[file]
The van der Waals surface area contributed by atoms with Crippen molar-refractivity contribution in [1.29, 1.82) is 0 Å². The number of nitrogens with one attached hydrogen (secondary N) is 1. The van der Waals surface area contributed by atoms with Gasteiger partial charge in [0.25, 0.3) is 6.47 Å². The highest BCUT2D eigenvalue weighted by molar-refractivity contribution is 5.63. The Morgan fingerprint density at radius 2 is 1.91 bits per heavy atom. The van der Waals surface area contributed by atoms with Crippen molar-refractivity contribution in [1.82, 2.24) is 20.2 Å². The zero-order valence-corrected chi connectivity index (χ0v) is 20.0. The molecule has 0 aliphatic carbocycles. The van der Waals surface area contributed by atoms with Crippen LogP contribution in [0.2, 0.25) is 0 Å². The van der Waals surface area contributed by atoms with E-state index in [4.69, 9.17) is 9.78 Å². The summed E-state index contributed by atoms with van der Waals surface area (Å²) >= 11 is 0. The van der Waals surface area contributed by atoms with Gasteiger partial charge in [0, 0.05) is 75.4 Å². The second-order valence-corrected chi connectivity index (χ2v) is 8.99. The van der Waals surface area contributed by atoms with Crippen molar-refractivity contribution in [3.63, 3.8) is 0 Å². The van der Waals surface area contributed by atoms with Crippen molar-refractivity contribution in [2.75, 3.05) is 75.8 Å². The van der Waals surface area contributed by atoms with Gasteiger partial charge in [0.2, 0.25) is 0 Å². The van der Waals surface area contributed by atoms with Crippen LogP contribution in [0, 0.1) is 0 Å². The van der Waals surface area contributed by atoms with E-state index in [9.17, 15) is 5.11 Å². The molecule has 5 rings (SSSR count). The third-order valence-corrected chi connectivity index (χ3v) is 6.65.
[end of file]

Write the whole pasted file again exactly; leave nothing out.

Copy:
The van der Waals surface area contributed by atoms with Crippen molar-refractivity contribution in [1.29, 1.82) is 0 Å². The number of nitrogens with one attached hydrogen (secondary N) is 1. The van der Waals surface area contributed by atoms with Gasteiger partial charge in [0.25, 0.3) is 6.47 Å². The highest BCUT2D eigenvalue weighted by molar-refractivity contribution is 5.63. The Morgan fingerprint density at radius 2 is 1.91 bits per heavy atom. The van der Waals surface area contributed by atoms with Crippen molar-refractivity contribution in [1.82, 2.24) is 20.2 Å². The zero-order valence-corrected chi connectivity index (χ0v) is 20.0. The molecule has 0 aliphatic carbocycles. The van der Waals surface area contributed by atoms with Crippen LogP contribution in [0.2, 0.25) is 0 Å². The van der Waals surface area contributed by atoms with E-state index in [4.69, 9.17) is 9.78 Å². The summed E-state index contributed by atoms with van der Waals surface area (Å²) >= 11 is 0. The van der Waals surface area contributed by atoms with Gasteiger partial charge in [0, 0.05) is 75.4 Å². The second-order valence-corrected chi connectivity index (χ2v) is 8.99. The van der Waals surface area contributed by atoms with Crippen molar-refractivity contribution in [3.63, 3.8) is 0 Å². The van der Waals surface area contributed by atoms with Crippen molar-refractivity contribution in [2.75, 3.05) is 75.8 Å². The van der Waals surface area contributed by atoms with Gasteiger partial charge in [0.2, 0.25) is 0 Å². The van der Waals surface area contributed by atoms with Crippen LogP contribution in [0, 0.1) is 0 Å². The van der Waals surface area contributed by atoms with E-state index in [9.17, 15) is 5.11 Å². The molecule has 5 rings (SSSR count). The third-order valence-corrected chi connectivity index (χ3v) is 6.65.